Something to Consider August 2020 2
We have all seen the news on the payments firm, WireCard, and the missing 2 billion USD, an arrest warrant and auditors signing off on accounts that they shouldn’t have!
Whilst not all specifics have come to light yet, it has become clear that the auditor was fed false information and basic checks were not done to verify the existence of cash reserves in what appeared to be fraudulent bank statements.
This is a clear example of why companies shouldn’t conflate compliance with an effective system of internal control. Economic downturns like we are seeing in the wake of COVID create increased opportunity for fraud, but also often expose frauds disguised in earlier periods.
You can have your controls assessed as effective and still be at risk of major fraud. Compliance cannot be the myopic focus.
It is a timely reminder that risk management is the objective, and compliance is just one outcome. We should automate controls where possible and automate the monitoring of control effectiveness and of risk indicators themselves. This makes “massaging the numbers” much harder to perform and sustain.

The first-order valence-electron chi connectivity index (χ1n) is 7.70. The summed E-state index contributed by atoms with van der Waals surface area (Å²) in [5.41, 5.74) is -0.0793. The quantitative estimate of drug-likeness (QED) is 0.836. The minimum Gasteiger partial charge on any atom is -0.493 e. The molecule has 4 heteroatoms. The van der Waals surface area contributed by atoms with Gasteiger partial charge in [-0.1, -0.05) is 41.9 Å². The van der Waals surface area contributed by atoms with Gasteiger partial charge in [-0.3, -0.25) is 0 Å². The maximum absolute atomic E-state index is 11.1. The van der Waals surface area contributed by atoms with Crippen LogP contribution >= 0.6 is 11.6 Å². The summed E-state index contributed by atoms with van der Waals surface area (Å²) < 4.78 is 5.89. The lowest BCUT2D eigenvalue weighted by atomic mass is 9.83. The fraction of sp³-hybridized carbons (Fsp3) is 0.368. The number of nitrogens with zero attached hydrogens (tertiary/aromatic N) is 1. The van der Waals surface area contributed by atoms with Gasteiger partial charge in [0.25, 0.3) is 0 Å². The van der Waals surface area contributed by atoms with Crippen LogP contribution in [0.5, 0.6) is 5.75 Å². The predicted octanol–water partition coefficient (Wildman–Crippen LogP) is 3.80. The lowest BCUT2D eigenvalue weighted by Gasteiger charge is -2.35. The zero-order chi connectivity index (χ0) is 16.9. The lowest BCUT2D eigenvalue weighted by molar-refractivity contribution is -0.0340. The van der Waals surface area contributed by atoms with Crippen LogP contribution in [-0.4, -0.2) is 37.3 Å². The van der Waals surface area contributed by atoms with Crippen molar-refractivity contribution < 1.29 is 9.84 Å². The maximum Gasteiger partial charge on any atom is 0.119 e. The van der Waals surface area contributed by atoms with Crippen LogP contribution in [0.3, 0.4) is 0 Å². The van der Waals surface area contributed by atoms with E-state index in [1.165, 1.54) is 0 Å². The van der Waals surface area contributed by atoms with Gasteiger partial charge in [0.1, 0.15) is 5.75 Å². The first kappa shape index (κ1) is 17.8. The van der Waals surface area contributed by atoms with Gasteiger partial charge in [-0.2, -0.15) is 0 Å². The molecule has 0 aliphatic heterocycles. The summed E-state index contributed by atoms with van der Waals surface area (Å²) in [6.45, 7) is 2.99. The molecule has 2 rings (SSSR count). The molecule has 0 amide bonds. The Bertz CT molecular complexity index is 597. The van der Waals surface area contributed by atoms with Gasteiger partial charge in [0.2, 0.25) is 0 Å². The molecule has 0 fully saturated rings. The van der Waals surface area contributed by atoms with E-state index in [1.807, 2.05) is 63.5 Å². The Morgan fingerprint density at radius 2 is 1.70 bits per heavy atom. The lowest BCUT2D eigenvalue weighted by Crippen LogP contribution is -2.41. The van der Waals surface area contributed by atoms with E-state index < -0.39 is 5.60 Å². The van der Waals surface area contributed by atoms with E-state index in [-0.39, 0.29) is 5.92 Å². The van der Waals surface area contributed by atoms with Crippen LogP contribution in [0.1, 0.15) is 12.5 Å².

In our own work, we are seeing the benefit of advanced data science approaches, such as Machine Learning, shining even greater light on performance and risk. As the algorithms get smarter, it is becoming clear that we need “Business Scientists” maybe even more than “Data Scientists”.
Our article this week delves into greater detail into the lessons from the WireCard fraud scandal and reminds us there are others, yet undiscovered, that COVID may have brought to the surface. You can read it here.